Get in the groove!
When practicing guitar with a metronome, it's helpful to focus on specific rhythmic subdivisions. For example, instead of just playing along with the metronome at a steady tempo, you can divide each beat into smaller units and practice playing in time with those divisions.
One common rhythmic subdivision to practice is eighth notes, where you play two notes for every click of the metronome. So, if the metronome is set to 120 beats per minute (bpm), you would play two notes for each click, for a total of 240 notes per minute.
You can also practice playing sixteenth notes, where you play four notes for every click of the metronome. This can help improve your ability to play fast and intricate rhythms.
Another approach is to practice different rhythmic pattern like triplets, quintuplets, septuplets etc. These patterns helps to increase your flexibility on the instrument and make your playing more interesting.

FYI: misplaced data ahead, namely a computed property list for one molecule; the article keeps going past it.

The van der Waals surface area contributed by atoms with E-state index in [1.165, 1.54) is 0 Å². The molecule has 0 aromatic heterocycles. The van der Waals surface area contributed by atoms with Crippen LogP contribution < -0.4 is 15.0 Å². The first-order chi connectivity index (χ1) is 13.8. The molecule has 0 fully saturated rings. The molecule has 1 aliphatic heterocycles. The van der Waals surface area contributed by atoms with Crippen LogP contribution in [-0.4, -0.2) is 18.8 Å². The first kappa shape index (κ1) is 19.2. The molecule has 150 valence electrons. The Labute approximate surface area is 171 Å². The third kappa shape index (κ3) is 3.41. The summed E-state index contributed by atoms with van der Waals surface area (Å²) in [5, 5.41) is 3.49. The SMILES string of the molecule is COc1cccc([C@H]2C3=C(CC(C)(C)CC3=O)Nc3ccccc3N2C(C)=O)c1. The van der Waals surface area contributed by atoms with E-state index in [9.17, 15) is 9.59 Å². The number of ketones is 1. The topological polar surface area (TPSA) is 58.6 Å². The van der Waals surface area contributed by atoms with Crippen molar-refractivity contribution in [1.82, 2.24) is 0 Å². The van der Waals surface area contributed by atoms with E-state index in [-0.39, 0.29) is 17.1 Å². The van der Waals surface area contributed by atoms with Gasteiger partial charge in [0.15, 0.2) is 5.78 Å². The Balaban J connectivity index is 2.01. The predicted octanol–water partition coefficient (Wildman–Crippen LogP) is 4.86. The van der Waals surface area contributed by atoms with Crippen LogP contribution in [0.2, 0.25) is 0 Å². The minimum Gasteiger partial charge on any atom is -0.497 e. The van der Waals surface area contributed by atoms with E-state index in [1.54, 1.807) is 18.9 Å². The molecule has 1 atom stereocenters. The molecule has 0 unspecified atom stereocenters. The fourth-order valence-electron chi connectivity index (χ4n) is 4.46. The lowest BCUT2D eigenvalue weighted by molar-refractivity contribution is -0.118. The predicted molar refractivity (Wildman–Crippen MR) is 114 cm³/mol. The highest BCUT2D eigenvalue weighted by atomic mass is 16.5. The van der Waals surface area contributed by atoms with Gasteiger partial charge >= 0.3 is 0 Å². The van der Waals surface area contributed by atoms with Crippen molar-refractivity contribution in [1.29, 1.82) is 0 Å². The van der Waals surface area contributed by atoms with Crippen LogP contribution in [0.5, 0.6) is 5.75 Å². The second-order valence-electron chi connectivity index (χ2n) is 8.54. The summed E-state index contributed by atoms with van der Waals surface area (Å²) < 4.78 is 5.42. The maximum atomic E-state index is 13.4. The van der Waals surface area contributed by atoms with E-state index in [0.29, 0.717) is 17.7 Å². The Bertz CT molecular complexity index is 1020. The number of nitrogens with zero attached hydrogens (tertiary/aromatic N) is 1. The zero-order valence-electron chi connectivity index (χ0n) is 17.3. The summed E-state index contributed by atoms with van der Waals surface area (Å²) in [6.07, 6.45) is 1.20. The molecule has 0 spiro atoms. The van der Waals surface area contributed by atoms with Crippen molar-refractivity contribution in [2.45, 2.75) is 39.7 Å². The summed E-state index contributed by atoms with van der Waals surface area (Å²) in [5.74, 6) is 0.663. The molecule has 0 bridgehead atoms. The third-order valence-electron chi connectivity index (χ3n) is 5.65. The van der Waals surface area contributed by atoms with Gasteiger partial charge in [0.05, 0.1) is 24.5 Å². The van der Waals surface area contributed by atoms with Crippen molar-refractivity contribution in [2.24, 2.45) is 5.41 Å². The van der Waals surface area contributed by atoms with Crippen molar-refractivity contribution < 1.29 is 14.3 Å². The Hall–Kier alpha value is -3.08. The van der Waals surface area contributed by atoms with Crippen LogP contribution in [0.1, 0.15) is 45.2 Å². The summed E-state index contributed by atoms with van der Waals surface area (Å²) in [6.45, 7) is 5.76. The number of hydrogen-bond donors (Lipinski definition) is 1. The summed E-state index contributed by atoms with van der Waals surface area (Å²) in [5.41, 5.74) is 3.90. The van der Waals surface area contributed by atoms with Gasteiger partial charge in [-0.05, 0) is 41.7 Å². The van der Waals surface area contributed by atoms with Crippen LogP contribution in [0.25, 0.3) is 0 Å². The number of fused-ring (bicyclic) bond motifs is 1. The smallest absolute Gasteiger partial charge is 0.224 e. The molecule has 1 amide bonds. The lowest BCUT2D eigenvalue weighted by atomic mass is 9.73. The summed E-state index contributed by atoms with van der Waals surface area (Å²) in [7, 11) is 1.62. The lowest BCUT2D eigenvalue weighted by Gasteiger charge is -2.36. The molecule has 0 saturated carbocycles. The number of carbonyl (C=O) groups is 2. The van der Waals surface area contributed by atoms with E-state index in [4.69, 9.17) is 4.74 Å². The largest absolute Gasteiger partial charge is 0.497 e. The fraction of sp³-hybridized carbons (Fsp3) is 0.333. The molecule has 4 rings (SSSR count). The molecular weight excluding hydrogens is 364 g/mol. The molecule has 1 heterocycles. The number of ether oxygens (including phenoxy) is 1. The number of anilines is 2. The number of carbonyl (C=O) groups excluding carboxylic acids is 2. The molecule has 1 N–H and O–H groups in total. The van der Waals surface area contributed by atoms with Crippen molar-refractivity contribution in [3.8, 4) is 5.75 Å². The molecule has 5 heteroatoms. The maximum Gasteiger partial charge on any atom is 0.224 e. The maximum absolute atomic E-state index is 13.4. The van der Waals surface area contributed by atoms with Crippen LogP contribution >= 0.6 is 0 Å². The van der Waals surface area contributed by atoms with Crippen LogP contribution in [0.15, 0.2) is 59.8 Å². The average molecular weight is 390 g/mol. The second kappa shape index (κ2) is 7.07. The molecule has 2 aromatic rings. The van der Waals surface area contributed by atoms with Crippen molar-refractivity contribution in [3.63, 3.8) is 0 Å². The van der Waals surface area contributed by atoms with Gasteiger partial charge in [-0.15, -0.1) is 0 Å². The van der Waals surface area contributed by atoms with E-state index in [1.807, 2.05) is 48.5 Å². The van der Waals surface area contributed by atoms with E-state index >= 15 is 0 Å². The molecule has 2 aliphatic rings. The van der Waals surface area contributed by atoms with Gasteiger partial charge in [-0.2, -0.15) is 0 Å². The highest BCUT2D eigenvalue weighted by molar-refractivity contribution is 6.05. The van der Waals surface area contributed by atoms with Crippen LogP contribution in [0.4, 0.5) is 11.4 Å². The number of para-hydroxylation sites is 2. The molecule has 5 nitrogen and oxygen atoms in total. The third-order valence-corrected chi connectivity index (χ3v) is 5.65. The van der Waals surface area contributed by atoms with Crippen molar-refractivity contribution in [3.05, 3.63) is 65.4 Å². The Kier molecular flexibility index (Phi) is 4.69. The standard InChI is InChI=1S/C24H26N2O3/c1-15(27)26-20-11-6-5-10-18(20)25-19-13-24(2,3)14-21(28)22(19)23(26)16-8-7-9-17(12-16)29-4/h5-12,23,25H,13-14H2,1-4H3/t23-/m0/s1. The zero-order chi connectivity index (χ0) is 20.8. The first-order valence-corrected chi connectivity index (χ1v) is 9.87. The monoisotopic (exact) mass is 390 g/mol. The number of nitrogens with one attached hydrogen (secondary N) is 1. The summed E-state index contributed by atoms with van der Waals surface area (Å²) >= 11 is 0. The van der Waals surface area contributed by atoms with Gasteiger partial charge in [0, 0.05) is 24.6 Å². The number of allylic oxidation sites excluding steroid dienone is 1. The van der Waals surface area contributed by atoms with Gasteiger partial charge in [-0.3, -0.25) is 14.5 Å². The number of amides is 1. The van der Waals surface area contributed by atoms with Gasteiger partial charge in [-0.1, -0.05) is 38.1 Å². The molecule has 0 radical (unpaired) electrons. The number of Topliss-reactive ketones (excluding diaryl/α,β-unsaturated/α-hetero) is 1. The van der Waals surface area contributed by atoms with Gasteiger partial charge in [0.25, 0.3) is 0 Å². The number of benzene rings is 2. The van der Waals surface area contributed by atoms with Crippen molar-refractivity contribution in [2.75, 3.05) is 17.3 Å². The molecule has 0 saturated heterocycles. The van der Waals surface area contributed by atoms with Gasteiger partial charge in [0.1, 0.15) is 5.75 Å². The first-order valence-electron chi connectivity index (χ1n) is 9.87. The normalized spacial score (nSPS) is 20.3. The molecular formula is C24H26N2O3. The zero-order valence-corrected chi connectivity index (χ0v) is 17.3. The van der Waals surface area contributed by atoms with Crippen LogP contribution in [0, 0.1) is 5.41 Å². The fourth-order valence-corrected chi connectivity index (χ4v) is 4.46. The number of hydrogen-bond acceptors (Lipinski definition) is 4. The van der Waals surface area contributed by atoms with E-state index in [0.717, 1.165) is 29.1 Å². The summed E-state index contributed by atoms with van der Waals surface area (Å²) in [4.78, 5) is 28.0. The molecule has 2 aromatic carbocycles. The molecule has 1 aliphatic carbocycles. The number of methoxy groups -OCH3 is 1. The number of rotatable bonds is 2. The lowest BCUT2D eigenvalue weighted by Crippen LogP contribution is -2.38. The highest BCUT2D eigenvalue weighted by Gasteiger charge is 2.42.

This approach needent only apply to single note melodies and scalar practice. Try it with chord patterns/strumming patterns too! Much of funk,
hip-hop and more modern urban styles are based around this idea of subdivisions with rhythms.
It is always good to start with a simple pattern and slowly build up the complexity as you get more comfortable. Remember to take your time and be patient with yourself as you work on developing your sense of timing and rhythm.